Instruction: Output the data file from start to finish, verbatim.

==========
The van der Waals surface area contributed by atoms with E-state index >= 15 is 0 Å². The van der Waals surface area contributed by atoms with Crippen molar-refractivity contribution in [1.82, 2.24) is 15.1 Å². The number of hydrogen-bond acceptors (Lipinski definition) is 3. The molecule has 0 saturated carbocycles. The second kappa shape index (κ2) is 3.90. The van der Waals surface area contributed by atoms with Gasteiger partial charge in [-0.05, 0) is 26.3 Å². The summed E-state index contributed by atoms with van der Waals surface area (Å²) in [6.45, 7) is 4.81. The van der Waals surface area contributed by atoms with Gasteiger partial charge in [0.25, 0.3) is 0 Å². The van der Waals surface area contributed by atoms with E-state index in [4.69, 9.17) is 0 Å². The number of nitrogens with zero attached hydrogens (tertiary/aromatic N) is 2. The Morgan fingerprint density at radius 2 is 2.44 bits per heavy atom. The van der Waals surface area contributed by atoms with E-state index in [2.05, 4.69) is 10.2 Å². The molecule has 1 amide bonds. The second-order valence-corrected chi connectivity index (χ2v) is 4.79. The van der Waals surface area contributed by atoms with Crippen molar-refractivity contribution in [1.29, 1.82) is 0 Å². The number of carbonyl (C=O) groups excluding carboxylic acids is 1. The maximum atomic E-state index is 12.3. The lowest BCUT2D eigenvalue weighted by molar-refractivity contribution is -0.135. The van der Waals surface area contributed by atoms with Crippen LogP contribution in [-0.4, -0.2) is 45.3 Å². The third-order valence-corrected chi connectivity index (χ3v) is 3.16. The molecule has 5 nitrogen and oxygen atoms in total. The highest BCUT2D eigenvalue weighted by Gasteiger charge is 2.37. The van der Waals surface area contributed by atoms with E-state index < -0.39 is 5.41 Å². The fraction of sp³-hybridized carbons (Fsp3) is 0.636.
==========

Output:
The van der Waals surface area contributed by atoms with E-state index >= 15 is 0 Å². The van der Waals surface area contributed by atoms with Crippen molar-refractivity contribution in [1.82, 2.24) is 15.1 Å². The number of hydrogen-bond acceptors (Lipinski definition) is 3. The molecule has 0 saturated carbocycles. The second kappa shape index (κ2) is 3.90. The van der Waals surface area contributed by atoms with Gasteiger partial charge in [-0.05, 0) is 26.3 Å². The summed E-state index contributed by atoms with van der Waals surface area (Å²) in [6.45, 7) is 4.81. The van der Waals surface area contributed by atoms with Gasteiger partial charge in [0.25, 0.3) is 0 Å². The van der Waals surface area contributed by atoms with E-state index in [4.69, 9.17) is 0 Å². The number of nitrogens with zero attached hydrogens (tertiary/aromatic N) is 2. The Morgan fingerprint density at radius 2 is 2.44 bits per heavy atom. The van der Waals surface area contributed by atoms with E-state index in [2.05, 4.69) is 10.2 Å². The molecule has 1 amide bonds. The second-order valence-corrected chi connectivity index (χ2v) is 4.79. The van der Waals surface area contributed by atoms with Crippen molar-refractivity contribution in [1.29, 1.82) is 0 Å². The number of carbonyl (C=O) groups excluding carboxylic acids is 1. The maximum atomic E-state index is 12.3. The lowest BCUT2D eigenvalue weighted by molar-refractivity contribution is -0.135. The van der Waals surface area contributed by atoms with Crippen LogP contribution in [-0.4, -0.2) is 45.3 Å². The third-order valence-corrected chi connectivity index (χ3v) is 3.16. The molecule has 5 nitrogen and oxygen atoms in total. The highest BCUT2D eigenvalue weighted by Gasteiger charge is 2.37. The van der Waals surface area contributed by atoms with E-state index < -0.39 is 5.41 Å². The fraction of sp³-hybridized carbons (Fsp3) is 0.636.